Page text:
States have not slowed down their attempts to find the nonresident, nonvoting taxpayer. Nexus remains an important element of managing a business’s overall state tax risk. With the budget shortfalls expected through 2022 as indicated by the Center for Budget and Policy Priorities, we should continue to expect taxpayers to receive nexus inquiries from state and local taxing authorities.
Back in July, we reminded clients of the Wayfair decision. Given the broad implications for companies beyond remote sellers, it bears repeating and a bit of expansion to include prior cases.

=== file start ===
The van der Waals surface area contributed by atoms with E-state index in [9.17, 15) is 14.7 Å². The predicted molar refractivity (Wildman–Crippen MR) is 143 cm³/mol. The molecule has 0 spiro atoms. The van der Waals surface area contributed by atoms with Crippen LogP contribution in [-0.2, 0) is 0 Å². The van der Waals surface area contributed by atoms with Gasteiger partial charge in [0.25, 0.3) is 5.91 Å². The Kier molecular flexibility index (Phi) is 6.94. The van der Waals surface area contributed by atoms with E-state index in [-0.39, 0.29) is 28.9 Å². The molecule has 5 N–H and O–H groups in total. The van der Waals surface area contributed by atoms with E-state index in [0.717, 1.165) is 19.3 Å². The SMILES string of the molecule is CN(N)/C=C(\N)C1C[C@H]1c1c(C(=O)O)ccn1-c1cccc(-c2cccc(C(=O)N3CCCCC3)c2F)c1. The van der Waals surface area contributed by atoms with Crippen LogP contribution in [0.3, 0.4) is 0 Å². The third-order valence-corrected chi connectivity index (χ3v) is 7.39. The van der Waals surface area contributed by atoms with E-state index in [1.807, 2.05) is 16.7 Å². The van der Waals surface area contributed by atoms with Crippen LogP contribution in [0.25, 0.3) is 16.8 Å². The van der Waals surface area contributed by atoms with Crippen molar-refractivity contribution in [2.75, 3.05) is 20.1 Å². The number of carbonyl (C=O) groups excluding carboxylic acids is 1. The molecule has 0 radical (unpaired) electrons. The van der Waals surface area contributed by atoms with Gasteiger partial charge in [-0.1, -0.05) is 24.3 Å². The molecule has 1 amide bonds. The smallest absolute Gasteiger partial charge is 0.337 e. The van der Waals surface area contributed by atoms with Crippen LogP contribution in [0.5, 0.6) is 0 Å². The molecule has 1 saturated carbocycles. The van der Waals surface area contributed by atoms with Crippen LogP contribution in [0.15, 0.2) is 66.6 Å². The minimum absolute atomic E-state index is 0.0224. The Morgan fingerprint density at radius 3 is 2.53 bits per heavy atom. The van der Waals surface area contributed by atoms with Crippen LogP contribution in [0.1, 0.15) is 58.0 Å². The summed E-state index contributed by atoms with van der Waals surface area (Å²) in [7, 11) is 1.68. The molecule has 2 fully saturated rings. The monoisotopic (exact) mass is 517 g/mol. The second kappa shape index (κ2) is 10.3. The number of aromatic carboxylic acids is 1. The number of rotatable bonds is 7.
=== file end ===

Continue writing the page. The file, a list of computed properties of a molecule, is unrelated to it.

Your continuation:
Prior to the Wayfair decision, states were looking to the Geoffrey, Inc v South Carolina Tax Commission decision for inspiration to impose income taxes based on the economic realities of using intangibles in the state. In 1993, post the certiorari denial to hear Geoffrey, states began to enact what was dubbed “Geoffrey’s nexus” laws. Hence, the beginning of economic nexus for income tax purposes. Additionally, numerous states’ “doing business” statutes contain language or equivalent language “deriving income from sources within state.” Therefore, unless a taxpayer qualifies for Federal Public Law 86-272 (P.L. 86-272) protection from income taxation, it may very well have nexus and therefore a legal requirement to file and pay income taxes. P.L. 86-272 is available only to sellers of tangible personal property. With respect to orders placed from outside of state and that ship goods from outside of state, some states require the seller to use third-party common carriers while others may permit delivery in own vehicles.